There is a lot of psychology around color. You don’t need to be an expert in color, but learn a little bit before you pick them for your theme. Colors also have different meanings in different cultures, so keep your audience in mind when picking your palette. For a good introduction to color theory, watch Aaron Jorbin’s presentation on WordPress.tv.
Color also affects whether or not your users will be able to view your theme. Keep in mind contrast when designing your themes — contrast that’s too high or too low makes it hard for people, especially people with visual impairments, to read your text and navigate through the site. Keep in mind people with low vision or color blindness.
Don’t use too many bright or bold colors. They’re great for emphasis and drawing attention to specific parts of the page, but too many strong colors can make your theme hard to look at, or can make it difficult for people to find the most important content on the page.
Soften your blacks. Pure black doesn’t really exist in the world around us, and pure black on the web ends up looking harsh and unnatural. Add hints of color to your black by going up and right in most color pickers, or go for a dark grey.
If you’re struggling with color, here’s some things you can do:
Stick to dark text on a light background with one or two accent colors. You can’t go wrong with dark grey text on white.
Let everything breathe. Use ample white space between separate elements in your theme.
Finding the right balance of whitespace is hard. When in doubt, l o o s e n t h i n g s u p a l i t t l e. (Just not your lowercase text — only add letter spacing to uppercase text.)
Don’t go crazy with the details. Less is more.
For example, consider if the drop-shadow you’re using adds a necessary sense of depth to your theme, or if it’s purely decorative. If it’s necessary, tone it down a little. In general, don’t use drop-shadows darker than 25% opacity. The same can be said for gradients; try to keep gradients subtle.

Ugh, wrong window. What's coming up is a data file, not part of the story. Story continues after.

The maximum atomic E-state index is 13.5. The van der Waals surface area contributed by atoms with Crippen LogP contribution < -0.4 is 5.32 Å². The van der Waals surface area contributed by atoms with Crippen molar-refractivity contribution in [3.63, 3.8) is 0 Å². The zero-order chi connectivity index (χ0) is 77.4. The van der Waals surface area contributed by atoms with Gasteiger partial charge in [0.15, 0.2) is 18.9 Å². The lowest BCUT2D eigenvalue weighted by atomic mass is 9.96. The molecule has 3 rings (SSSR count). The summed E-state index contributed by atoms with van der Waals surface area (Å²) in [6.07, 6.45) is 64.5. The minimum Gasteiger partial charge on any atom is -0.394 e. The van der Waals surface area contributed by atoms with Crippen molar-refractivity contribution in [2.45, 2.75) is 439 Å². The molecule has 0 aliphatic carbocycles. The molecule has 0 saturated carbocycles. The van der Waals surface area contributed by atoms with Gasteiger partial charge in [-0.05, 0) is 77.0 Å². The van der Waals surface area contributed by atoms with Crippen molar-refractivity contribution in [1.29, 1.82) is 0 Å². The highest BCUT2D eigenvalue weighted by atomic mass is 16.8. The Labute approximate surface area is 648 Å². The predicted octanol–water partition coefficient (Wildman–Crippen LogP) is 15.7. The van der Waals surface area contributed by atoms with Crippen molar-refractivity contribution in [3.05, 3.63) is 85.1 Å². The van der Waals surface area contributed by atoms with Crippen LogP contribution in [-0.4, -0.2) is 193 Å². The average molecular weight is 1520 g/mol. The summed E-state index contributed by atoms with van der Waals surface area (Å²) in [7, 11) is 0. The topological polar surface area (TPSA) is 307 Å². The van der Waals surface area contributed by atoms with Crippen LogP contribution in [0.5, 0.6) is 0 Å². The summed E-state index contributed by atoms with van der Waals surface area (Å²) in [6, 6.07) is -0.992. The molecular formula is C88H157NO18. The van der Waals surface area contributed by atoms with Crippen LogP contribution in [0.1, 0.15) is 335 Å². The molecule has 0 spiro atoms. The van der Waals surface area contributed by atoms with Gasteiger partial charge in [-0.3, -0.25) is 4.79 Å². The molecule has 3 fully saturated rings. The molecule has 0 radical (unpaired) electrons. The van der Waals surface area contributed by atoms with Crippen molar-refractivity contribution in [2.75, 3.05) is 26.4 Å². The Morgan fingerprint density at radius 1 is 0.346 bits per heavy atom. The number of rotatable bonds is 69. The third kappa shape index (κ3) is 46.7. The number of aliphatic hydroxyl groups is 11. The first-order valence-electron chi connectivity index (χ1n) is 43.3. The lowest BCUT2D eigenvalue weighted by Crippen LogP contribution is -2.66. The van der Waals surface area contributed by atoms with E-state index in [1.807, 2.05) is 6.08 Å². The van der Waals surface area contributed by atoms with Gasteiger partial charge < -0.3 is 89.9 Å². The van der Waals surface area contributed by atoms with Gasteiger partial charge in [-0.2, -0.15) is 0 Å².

Use animation sparingly. I mean really sparingly. Inappropriate animation is jarring and detracts from your theme. Motion should only be used to show change, not for decoration.
There is nothing worse than finding a theme that looks awesome and does what you need, only to install and activate it and find a thousand options you need to hand-configure to make it look like the demo.
Great software should work with little configuration and setup.
Design for the majority.
Decisions, not options.
Clean, lean, and mean.
Striving for simplicity.
You should take these core philosophies to heart when creating your themes. Cut the number of options down to what’s absolutely necessary. For example, instead of letting people control every single color in your theme, let them choose two or three and generate a color scheme based on those colors. Make smart defaults and informed assumptions. If you include options that can be previewed, put them in the Customizer. Stop using gigantic theme options and settings pages. They are almost universally a bad experience for users.
Lastly — user test! If you’re creating a premium theme, you owe it to your users to make your theme as easy to set up and use as possible. UserTesting.com is relatively cheap and easy. Running as few as 3 user tests will catch the majority of your theme’s issues.
Free theme? No budget? Ask around for some beta testers. Don’t want to? Then at the very least, set up your theme on a couple different demo sites. Try it on one totally new, empty site, and then try setting it up on a site that already has content. Record your screen as you set it up. If you did well and remembered where everything was — awesome! You can now use that video as documentation. Did you struggle? Figure out where the process broke down, and fix it.
Love the idea of user testing? Read Rocket Surgery Made Easy by Steve Krug. It’s short, concise, and explains everything you need to know to run a good user test.
You don’t need to be a designer to make a good theme — you just need to be conscious of your design decisions. Now go forth and theme!
Nathan Ford wrote a great article about how you can use the attribute selector to define styles for a multitude of classes that share a common element. Initially I thought this was great (I actually still think this is a great idea), and used it in _s and Twenty Thirteen to simplify the clearfix selector and some others. We used [class*="site"] and [class*="content"], to grab all classes that contained those two words, essentially addressing our entire page structure with two selectors. Awesome, right?